- A recent study led by Dr. John Kelly of the Center for Addiction Medicine at Massachusetts General Hospital found that AA attendance was associated with improved alcohol use outcomes and decreased depression. Click here to read the abstract and purchase the article.
- NPC Research is conducting an evaluation of Maryland’s drug courts. NPC has released a series of reports, most recently detailing outcomes of the Baltimore and St. Mary’s County Juvenile Drug Courts.
- New research suggests that an offender’s drug of choice may not significantly impact the likelihood of success in a drug court program. See D. Shaffer, et al, Outcomes Among Drug Court Participants: Does Drug of Choice Matter?, XX(X) Int. J. Offender Ther. Comp. Crim. 1-20 (2010).
Hawaii Opportunity Probation With Enforcement (HOPE)
- In December 2009, Drs. Angela Hawken and Mark Kleiman submitted a report, Managing Drug Involved Probations with Swift and Certain Sanctions: Evaluating Hawaii’s HOPE, to the National Institute of Justice (NIJ). The study compared 940 HOPE participants with 77 non-participants during the time of their supervision. The study was conducted under a grant provided by the NIJ. HOPE participants dramatically outperformed non-participants in all categories. In sum, HOPE probationers were:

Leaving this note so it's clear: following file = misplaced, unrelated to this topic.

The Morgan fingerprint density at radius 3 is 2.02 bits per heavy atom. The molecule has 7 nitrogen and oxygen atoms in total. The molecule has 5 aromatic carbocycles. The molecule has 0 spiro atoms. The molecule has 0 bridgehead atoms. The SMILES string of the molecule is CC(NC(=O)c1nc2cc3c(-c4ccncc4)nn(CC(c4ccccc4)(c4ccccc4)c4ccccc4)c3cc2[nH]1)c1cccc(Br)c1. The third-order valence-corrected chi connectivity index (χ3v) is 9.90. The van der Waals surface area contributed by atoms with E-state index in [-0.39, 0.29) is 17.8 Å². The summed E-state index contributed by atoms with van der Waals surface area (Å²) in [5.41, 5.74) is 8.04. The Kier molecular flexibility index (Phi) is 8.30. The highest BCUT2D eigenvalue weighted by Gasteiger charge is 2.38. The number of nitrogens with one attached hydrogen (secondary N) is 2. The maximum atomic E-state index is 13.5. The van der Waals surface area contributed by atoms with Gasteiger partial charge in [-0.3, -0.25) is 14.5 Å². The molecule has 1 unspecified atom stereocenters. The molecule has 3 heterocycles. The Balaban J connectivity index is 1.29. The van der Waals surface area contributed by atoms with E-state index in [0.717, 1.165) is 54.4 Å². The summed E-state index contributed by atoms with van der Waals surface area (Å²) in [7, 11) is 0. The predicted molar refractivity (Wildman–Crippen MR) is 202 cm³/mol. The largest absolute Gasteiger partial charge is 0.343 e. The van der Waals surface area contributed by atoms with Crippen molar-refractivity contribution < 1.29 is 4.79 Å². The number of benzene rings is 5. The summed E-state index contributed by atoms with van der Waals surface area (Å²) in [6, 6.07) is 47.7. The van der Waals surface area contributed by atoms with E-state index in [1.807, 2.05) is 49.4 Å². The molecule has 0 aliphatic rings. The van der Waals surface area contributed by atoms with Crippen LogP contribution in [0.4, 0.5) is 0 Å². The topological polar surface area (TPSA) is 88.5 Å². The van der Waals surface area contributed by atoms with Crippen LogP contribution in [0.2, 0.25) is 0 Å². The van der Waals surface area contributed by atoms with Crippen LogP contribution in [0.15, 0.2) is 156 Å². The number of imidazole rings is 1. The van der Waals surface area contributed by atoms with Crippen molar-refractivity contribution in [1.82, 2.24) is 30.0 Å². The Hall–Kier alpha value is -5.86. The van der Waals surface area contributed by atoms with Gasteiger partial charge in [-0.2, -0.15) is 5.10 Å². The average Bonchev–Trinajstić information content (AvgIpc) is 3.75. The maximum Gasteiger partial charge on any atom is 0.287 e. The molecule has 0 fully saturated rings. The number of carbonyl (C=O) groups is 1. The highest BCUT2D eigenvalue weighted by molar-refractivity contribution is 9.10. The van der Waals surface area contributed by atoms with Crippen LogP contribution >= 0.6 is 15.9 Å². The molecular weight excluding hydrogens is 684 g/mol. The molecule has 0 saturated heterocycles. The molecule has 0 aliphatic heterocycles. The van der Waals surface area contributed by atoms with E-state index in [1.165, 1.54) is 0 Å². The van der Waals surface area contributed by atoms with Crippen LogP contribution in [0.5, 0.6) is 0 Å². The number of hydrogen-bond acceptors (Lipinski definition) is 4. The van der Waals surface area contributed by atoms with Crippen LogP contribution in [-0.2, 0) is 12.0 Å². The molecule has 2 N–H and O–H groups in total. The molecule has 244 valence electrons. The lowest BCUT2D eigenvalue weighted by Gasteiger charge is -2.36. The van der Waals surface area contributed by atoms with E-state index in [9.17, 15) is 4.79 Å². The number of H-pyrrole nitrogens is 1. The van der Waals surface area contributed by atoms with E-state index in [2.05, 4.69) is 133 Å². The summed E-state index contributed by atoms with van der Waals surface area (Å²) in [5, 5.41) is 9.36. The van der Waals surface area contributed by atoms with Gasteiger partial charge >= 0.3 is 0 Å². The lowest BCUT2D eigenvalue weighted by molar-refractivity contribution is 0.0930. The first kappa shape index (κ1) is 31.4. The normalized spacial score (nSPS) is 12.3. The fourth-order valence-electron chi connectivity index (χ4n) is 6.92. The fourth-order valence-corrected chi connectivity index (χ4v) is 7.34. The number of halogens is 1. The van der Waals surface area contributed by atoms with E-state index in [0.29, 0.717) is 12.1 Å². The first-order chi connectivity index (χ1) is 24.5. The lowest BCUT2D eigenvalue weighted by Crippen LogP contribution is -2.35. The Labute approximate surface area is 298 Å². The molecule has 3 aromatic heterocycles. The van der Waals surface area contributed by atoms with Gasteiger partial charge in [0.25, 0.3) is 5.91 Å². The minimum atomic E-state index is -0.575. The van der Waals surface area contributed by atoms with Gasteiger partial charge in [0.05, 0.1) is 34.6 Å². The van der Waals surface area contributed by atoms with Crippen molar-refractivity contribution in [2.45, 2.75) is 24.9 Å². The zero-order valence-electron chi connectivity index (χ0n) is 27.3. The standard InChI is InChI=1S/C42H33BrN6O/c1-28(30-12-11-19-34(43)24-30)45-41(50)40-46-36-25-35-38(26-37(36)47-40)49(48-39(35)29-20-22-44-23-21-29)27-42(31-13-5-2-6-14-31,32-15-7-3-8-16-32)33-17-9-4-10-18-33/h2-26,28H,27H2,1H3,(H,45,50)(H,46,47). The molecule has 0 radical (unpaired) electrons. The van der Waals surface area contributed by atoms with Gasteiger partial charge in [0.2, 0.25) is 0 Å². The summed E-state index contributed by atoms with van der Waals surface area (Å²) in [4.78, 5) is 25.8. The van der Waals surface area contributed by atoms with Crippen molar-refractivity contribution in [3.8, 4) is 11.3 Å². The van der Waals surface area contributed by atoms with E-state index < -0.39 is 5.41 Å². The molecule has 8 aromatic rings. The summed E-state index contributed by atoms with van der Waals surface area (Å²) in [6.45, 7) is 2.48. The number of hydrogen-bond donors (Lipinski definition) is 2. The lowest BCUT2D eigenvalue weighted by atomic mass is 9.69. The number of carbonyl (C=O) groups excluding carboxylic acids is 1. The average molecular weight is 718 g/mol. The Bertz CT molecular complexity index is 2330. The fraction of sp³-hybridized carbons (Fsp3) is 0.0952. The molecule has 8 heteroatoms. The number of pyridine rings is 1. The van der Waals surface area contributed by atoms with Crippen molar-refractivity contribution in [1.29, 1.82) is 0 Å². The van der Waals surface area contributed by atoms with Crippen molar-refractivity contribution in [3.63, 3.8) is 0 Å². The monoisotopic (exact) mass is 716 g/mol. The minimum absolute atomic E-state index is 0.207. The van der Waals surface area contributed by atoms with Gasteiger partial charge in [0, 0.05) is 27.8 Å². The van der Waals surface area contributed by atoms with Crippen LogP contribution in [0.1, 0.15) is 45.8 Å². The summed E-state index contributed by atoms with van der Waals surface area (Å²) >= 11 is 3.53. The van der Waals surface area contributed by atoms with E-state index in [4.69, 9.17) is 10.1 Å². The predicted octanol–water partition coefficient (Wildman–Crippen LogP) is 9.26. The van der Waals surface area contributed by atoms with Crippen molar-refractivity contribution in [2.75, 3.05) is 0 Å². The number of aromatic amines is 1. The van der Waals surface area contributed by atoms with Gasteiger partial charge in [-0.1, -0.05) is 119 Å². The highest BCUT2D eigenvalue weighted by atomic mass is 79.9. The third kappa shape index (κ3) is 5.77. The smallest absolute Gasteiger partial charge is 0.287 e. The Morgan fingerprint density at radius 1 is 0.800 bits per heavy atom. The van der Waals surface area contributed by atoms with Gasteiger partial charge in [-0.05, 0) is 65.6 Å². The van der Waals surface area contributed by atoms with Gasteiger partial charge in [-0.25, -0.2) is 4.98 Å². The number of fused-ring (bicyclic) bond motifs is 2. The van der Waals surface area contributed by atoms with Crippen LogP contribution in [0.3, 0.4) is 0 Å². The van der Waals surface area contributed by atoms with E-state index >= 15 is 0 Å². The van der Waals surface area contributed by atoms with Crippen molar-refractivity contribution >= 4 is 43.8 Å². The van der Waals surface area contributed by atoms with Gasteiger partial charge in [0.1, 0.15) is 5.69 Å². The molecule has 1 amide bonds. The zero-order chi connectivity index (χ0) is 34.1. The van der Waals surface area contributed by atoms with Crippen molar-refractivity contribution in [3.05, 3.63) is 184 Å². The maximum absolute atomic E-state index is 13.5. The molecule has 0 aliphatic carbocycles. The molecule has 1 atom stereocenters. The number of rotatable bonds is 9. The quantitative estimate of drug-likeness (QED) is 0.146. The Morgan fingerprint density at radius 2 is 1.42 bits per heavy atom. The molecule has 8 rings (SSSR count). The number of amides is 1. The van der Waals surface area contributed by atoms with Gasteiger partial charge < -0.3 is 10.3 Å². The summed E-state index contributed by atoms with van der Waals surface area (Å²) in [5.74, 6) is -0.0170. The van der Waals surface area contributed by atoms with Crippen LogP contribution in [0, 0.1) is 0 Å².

- 55% less likely to be arrested for a new crime while in the program
- 72% less likely to use drugs
- 61% less likely to miss appointments with their supervising officers
- 53% less likely to have their probation revoked
- Served 48% less jail or prison time than their counterparts.
Substance Abuse and Crime
- The National Center on Addiction and Substance Abuse (CASA) released a comprehensive new publication entitled Behind Bars II: Substance Abuse and America’s Prison Population. CASA reported that:
- 65% of all U.S. inmates, jail or prison, met the criteria for substance abuse addiction
- 85% of all U.S. prison inmates met the criteria for substance abuse addiction
- Alcohol and/or drugs were involved in 78% of violent crimes
- Alcohol and/or drugs were involved in 83% of property crimes
- Alcohol and/or drugs were involved in 77% of weapon, public order, and other crimes
- But only 11% of inmates with substance abuse and addiction disorders receive treatment